Tags: Stanford Gsb Application Essay QuestionsDissertation Proposal ExamplesBest Essays Customer ServiceComparative Analysis Research PaperPaper Writing JobsDo Narrative Essays Have ParagraphsEasy Scholarships To Apply For No Essay
What similarities or differences are there between this experience and other experiences? What choices did you make and what effect did they have?Reflection is an important yet ethereal skill that all Occupational Therapists need to master.
Criticisms are: May be too complicated for a beginner who is new to reflection.
Good for: Organisational model, examines situations in context of the environment.
Gillie Bolton suggests exercises for creative ways to reflect in her book Reflective Practice: Writing and Professional Development (chapter 4). Basic, good starting point, six distinctive stages.
Makes you aware of all the stages you go through when experiencing an event.
Professional model: gaining professional artistry and increasing professional confidence. Easy to remember when you’re out and about using the simple “What? This model is based on Borton’s developmental model.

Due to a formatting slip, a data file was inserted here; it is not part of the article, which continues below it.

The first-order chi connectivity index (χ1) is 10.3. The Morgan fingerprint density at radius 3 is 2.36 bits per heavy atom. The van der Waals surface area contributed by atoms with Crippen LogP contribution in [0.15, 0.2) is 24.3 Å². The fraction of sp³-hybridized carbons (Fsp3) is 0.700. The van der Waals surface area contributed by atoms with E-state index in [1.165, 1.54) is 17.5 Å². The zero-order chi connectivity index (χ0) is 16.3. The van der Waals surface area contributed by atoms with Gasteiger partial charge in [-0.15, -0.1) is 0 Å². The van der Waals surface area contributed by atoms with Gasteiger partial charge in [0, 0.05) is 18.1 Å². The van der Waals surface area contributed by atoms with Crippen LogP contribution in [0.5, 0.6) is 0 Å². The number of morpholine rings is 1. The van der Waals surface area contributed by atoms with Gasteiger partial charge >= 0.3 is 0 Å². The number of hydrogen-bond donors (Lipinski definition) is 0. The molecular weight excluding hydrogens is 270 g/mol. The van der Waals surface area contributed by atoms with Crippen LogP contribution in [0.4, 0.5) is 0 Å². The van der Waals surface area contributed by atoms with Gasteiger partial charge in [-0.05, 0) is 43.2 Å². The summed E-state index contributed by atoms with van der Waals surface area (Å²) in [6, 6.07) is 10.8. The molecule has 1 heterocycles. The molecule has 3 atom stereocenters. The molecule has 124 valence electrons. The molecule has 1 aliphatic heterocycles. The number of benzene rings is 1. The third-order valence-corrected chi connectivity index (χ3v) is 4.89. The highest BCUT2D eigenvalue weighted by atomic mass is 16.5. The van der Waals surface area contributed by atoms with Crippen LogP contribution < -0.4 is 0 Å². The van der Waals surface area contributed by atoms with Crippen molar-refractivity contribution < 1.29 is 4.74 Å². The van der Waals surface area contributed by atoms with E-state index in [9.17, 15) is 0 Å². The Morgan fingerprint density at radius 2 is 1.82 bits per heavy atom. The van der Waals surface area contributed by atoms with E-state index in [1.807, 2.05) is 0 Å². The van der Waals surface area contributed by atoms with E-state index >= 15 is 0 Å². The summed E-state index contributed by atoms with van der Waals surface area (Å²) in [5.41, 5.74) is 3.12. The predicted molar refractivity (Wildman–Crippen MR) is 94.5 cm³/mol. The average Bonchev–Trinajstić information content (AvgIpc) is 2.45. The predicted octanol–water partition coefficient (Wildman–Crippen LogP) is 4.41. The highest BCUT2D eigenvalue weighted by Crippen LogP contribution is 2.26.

Criticisms are: highlights the difference between the two types of reflection but does not provide extensive guidance for carrying out either. Working through the same questions at different levels can be used to develop from novice to expert.Reflective tools need to be accessible and useful to the user, and to produce meaningful results. However, if applied only at the level of the three core questions, then a full inventory of the situation being reflected upon may not take place, and the insight produced as a consequence might tend to the simplistic or descriptive.Gibbs' reflective model Gibbs' (1988) model is cyclic and has six principal elements: In this section, you look back on your emotional state and your rational thoughts about the situation or occurrence being reflected upon. How did your emotions and thought alter (if at all) after the situation arose?Provides prompt questions that are easy to follow, and can be used in any order (although they follow a natural progression). Based on Carper’s (1978) four types of knowing -empirical, personal, ethical and aesthetic- Johns adds a fifth one – reflexivity- to create his model.Criticisms are: The prompt questions aren’t rigidly structured which could be confusing for someone inexperienced to know which ones could be omitted and which are salient for their particular reflection.In the evaluative element of the cycle, consider how well the situation was handled.Look for positives as well as negatives; be fair to yourself and to the contexts of the event being reflected upon.Does not have the number or depth of probing questions as other models. ” questions, but repeats these questions at three levels, with increasingly deeper reflection at each level.Good for: Schön described reflection-in-action (in the moment surprise & puzzlement) and reflection-on-action (a cognitive post-mortem after the fact). ” Criticisms are: It does not lead to deeper reflection about yourself, only the situation Good for: based on the three “What? The levels are descriptive, theoretical and action-orientated.Below is a rough guide to the different models of reflection out there, and which situations they’re best geared towards.They are ordered (in my opinion) from the easier ones for the beginner who is trying to break down and evaluate a situation, to the more complex ones that build on the basics and hope to elicit a change in your personal beliefs and challenge your assumptions.